There’s a reason why the biggest television audience for Blanco’s goal today was probably not on ESPN, but on Spanish-language Univision. Univision, not incidentally, paid $325 million for the Spanish-language broadcast rights to the 2010 and 2014 World Cups, the 2007 and 2011 Women’s World Cups, and the 2009 and 2013 Confederations Cups (ESPN/ABC, incidentally, only paid $100m for the English-language rights to the same package). Univision is not messing around here:

The nation’s largest Spanish-language media company plans nearly 900 hours of World Cup programming from South Africa with all 64 matches broadcast live and in high definition as well as live streaming of events on , video on demand, a futbol phone app and mobile alerts on everything from points scored to game finals.

A lot is riding on the World Cup for Univision, which has the exclusive Spanish-language broadcast rights in the United States mainland and Puerto Rico for the event.

Not only are Hispanic viewers crazy for soccer, but the World Cup — or the Mundial as it’s known in Spanish — is also regarded as the perfect vehicle to demonstrate the strength and growth of the U.S. Hispanic market.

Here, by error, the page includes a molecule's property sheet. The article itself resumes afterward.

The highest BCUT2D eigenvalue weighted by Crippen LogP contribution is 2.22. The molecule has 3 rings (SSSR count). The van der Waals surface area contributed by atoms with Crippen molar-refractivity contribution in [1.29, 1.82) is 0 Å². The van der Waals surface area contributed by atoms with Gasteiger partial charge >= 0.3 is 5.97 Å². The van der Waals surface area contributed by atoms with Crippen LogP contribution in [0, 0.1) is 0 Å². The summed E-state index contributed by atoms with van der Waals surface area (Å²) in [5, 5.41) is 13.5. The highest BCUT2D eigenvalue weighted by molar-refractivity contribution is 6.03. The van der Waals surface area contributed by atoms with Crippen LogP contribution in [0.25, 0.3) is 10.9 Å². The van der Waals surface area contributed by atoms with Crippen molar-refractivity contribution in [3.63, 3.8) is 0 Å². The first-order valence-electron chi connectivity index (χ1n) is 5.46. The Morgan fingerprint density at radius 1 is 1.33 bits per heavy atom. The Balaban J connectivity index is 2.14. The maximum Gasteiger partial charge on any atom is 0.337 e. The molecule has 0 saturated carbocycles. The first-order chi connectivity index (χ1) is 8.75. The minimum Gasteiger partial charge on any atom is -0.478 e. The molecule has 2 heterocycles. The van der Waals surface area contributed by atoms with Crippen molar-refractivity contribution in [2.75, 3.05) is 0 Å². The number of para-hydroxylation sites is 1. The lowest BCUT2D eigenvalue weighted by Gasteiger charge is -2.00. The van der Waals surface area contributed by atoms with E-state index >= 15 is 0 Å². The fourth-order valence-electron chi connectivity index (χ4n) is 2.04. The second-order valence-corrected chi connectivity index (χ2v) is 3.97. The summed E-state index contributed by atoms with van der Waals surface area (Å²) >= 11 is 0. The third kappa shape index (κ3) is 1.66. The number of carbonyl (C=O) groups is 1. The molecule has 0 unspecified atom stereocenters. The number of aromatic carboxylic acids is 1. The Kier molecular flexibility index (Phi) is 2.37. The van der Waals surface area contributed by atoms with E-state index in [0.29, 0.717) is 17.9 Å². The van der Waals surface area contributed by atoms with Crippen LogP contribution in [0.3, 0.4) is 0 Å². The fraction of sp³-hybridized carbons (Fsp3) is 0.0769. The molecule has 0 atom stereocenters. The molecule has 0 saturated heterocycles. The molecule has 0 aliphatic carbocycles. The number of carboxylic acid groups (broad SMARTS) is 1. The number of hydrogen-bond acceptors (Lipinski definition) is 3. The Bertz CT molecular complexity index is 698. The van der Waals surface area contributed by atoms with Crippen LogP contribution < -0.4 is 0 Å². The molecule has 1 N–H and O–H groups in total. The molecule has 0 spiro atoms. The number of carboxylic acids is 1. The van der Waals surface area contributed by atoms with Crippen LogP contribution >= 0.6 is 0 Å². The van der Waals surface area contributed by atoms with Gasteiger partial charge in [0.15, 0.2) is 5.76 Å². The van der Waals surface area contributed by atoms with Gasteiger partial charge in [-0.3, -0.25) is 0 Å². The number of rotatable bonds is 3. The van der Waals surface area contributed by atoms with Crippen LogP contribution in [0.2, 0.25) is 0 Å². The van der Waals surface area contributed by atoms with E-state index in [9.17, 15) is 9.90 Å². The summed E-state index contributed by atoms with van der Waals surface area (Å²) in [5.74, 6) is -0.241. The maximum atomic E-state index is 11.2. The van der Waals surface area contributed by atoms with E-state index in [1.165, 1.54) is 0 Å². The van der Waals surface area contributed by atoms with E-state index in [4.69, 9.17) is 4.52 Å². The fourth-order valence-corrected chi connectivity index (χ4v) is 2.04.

“This World Cup is extraordinarily important to us,” said Cesar Conde, Miami-based president of Univision Networks.

It’s interesting that these massive $$$ numbers never seem to be printed in British newspaper articles about soccer in the US: the fact the World Cup is a richly valuable media property in both Spanish and English in the United States, but even more in the former language, doesn’t fit the narrative very well. The fact that the current $425 World Cup rights deal represents a four-fold increase in the value of the package from its predecessor suggests capitalist America has figured out the sport has a massively growing popularity and value, across American culture.

Then there’s the small matter that the US Men’s National Team is not the most popular American national team: at least, if we judge by the biggest television audience ever for a soccer match in the United States: that honour remains with the United States Women’s National Team, for the 1999 FIFA Women’s World Cup final in 1999, with 18 million tuning in. It’s safe to say that men’s soccer has grown in the US to the point that if a men’s team reached the final, that number would be beaten, but that’s besides the point. Speaking of women’s soccer, it’s so absurd to think the article might even mention the fact the United States currently has a professional women’s league (featuring the majority of the world’s best players) and England is vaguely hoping it might get one next year, that I almost didn’t notice its absence.